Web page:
From at least the sixteenth century, overseas artifacts found their way into European princely and scholarly collections. There they were catalogued, analyzed, and displayed alongside natural and artificial curiosities from classical cameos to blowfish. I am currently at the Folger Shakespeare Library working on a new book project, Collecting Artifacts in the Age of Empire, and thinking through the ways in which collections and collecting practices shaped early modern European attempts to understand human variety around the world. In so doing, I hope to uncover how scholars amassed and analyzed information about the world’s peoples by studying, describing, and cataloguing objects from around the world. Early collections, or “cabinets of curiosities,” were part of the intellectual landscape in which ideas about the human and natural worlds were re-shaped between the Renaissance and the Enlightenment.
In the mid-seventeenth century, John Tradescant the Elder and his son John (the Younger), both naturalists, botanists, and travelers, assembled one of the earliest known English cabinets of curiosities. Tradescant the Younger published a catalog of the collection, of which the Folger holds a copy. By looking at the catalog’s structure and organizational scheme, we can get a sense of how he understood the world around him. The Trandescant collection would later be purchased by the antiquary Elias Ashmole, who later gave his collection to the University of Oxford, where it remains today as the kernel of the Ashmolean Museum.
A key quality that made items cabinet-worthy was rarity. The title page of the Tradescant catalog announces that its subject, the Musaeum Tradescantianum, is a “collection of rarities.” In the preface, Tradescant the Younger recounts how two friends encouraged him to compile the catalog, “[t]hat the enumeration of the Rarities, (being more for variety than any one place known in Europe could afford) would be an honour to our Nation, and a benefit to such ingenious persons as would become further enquirers into the various modes of Natures admirable workes, and the curious Imitators thereof.”1 Tradescant, then, envisioned the catalog and the collection as tools for investigating natural and human ingenuity by means of the comparative study of unusual inventions, be they wondrous plants and animals or costumes and mechanical devices.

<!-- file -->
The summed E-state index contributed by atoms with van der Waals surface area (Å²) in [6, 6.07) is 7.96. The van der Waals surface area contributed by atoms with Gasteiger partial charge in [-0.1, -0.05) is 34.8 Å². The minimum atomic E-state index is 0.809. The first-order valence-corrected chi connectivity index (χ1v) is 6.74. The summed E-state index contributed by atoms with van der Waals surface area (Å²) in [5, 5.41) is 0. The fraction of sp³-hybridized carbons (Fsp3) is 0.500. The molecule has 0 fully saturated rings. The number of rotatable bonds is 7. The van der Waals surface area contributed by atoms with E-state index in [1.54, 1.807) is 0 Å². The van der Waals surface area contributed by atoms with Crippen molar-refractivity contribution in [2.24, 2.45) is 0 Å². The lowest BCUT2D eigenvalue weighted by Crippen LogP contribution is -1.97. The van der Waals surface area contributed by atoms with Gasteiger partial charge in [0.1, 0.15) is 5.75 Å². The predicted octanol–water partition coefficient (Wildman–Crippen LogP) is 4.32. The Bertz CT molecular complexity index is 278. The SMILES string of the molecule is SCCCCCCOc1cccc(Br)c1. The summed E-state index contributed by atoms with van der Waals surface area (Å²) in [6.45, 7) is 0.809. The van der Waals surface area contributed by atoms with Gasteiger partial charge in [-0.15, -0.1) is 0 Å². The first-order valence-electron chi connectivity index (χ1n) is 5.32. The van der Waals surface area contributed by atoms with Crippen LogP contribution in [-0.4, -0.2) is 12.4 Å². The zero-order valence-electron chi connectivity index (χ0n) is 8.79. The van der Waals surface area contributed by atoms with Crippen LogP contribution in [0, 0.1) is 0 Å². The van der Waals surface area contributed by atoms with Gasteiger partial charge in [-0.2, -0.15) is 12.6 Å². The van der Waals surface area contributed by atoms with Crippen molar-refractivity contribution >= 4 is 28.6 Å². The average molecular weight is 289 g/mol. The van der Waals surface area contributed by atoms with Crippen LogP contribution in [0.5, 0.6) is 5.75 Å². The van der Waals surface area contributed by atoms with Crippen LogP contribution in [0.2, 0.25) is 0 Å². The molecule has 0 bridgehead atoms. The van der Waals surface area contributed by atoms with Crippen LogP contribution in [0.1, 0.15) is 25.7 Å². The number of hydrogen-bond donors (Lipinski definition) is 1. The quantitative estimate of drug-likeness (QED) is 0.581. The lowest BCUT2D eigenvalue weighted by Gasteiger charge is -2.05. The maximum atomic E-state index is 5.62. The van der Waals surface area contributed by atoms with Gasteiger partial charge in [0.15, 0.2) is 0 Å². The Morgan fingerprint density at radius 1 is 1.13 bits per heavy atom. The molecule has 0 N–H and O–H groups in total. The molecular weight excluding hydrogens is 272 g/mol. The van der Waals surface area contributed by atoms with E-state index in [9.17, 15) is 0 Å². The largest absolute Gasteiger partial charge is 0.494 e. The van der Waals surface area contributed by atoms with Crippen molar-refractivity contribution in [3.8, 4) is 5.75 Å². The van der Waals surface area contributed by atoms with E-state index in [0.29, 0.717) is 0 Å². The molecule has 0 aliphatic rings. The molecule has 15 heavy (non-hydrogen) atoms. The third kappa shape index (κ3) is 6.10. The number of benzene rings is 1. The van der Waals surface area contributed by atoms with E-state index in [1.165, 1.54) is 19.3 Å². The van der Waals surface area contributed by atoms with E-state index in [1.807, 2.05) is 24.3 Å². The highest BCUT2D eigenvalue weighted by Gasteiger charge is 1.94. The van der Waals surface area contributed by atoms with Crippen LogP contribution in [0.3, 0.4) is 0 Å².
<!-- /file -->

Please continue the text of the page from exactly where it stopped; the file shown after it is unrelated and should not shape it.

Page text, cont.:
Tradescant divides the “materialls” of the collection into two sorts: the Naturall, comprising bird, animal, plant, mineral, and other natural specimens, and the Artificialls or human-made artifacts. He also appends to the volume a catalog to his garden. The “artificialls” are organized in ways that may appear strange to the twenty-first century viewer. Chapter VII, entitled “Mechanick artificiall Works in Carvings, Turnings, Sowings and Paintings,” gathers together objects that, to us, don’t seem to go together. “A beard [bird] sitting on a pearch naturall” appears alongside “Divers sorts of Ambers, with Flyes/Spiders naturall,” and “Divers sorts of Corall, one with mosse in it,” throwing into question the human/plant/animal boundary by juxtaposing a (presumably) stuffed bird with insects trapped in amber and other plant/animal substances. Artifacts from the Ottoman Empire, Amazonia, ancient Rome, China, and India appear alongside a landscape by the English painter Nathaniel Bacon.
In today’s large, national museums, these types of things tend to be housed in different collections, or even in different museums devoted to “world cultures” (code for non-European cultures), the ancient world, and western paintings. By contrast, Tradescant’s catalog, combining objects from around the world made of similar materials, allowed readers—who might also have visited his collection—to compare how cultures around the world used the same natural substances.
The next few chapters—on “Variety of Rarities,” “Warlike Instruments,” “Garments, Vestures, Habits, Ornaments,” and “Utensils”—similarly bring together artifacts from places that were distant in space and distant in time. Tradescant’s “Rarities” range from musical instruments—such as an Indian “Timbrell” and a Spanish fiddle—to an Amazonian “bundle of tobacco,” to Chinese birds’ nests—purloined, perhaps, from a purveyor of dry goods for soup. These entries give us clues to the sorts of objects and substances entering Europe during the first age of globalization, which saw sustained cultural interactions and exchange across oceans. The Tradescants themselves collected plants, animals, and objects on their travels, and their collection can also tell us about what they thought would be worth bringing home with them.
Cabinet catalogs were not necessarily organized in the way in which the collections they document were physically laid out. Indeed, the written catalog was an opportunity to gather objects together in an alternative classification. The ways in which catalogs gathered items together would have invited readers to compare cultures. For example, in the “Utensils” chapter of Tradescant’s catalog, the “Visnago, a Spanish tooth-picker,” is followed by a “Turkish tooth-brush.”
While many object descriptions for Tradescant’s collections were generic—“Knives from Muscovy,” for example—and the objects to which they referred were somewhat fungible, a few entries refer to specific artifacts. The collection included, for example, “Powhatan, King of Virginia’s habit all embroidered with shells, or Roanoke.”
Early modern cabinets of curiosities such as the Tradescant collection, which interleave relics from classical antiquity, contemporary European things, and overseas artifacts, offer a window into an era in which Europeans looked admiringly at the material culture of peoples around the world.
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